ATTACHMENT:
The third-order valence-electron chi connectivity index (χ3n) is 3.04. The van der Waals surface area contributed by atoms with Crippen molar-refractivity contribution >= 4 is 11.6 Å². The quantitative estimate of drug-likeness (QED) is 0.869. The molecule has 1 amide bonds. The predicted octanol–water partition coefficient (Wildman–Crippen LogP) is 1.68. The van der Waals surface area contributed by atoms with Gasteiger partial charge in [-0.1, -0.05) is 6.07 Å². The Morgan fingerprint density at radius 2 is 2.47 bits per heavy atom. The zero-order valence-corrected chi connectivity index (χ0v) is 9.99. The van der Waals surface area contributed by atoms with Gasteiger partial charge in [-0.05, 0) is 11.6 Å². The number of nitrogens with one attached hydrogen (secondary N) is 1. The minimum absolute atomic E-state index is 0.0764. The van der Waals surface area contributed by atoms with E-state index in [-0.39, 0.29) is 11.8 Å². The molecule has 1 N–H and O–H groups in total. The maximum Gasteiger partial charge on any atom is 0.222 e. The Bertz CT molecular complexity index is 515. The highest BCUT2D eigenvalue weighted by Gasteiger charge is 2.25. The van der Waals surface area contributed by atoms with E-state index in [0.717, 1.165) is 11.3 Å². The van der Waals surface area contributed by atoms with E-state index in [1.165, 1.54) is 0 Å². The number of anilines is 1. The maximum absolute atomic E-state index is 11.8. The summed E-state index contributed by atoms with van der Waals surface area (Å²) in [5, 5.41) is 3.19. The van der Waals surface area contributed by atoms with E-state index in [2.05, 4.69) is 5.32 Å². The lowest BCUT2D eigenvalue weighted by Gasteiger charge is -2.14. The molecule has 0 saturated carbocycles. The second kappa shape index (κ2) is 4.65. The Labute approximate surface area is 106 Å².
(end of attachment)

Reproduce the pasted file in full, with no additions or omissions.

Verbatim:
The third-order valence-electron chi connectivity index (χ3n) is 3.04. The van der Waals surface area contributed by atoms with Crippen molar-refractivity contribution >= 4 is 11.6 Å². The quantitative estimate of drug-likeness (QED) is 0.869. The molecule has 1 amide bonds. The predicted octanol–water partition coefficient (Wildman–Crippen LogP) is 1.68. The van der Waals surface area contributed by atoms with Gasteiger partial charge in [-0.1, -0.05) is 6.07 Å². The Morgan fingerprint density at radius 2 is 2.47 bits per heavy atom. The zero-order valence-corrected chi connectivity index (χ0v) is 9.99. The van der Waals surface area contributed by atoms with Gasteiger partial charge in [-0.05, 0) is 11.6 Å². The number of nitrogens with one attached hydrogen (secondary N) is 1. The minimum absolute atomic E-state index is 0.0764. The van der Waals surface area contributed by atoms with E-state index in [-0.39, 0.29) is 11.8 Å². The molecule has 1 N–H and O–H groups in total. The maximum Gasteiger partial charge on any atom is 0.222 e. The Bertz CT molecular complexity index is 515. The highest BCUT2D eigenvalue weighted by Gasteiger charge is 2.25. The van der Waals surface area contributed by atoms with E-state index in [0.717, 1.165) is 11.3 Å². The van der Waals surface area contributed by atoms with E-state index in [1.165, 1.54) is 0 Å². The number of anilines is 1. The maximum absolute atomic E-state index is 11.8. The summed E-state index contributed by atoms with van der Waals surface area (Å²) in [5, 5.41) is 3.19. The van der Waals surface area contributed by atoms with E-state index in [2.05, 4.69) is 5.32 Å². The lowest BCUT2D eigenvalue weighted by Gasteiger charge is -2.14. The molecule has 0 saturated carbocycles. The second kappa shape index (κ2) is 4.65. The Labute approximate surface area is 106 Å².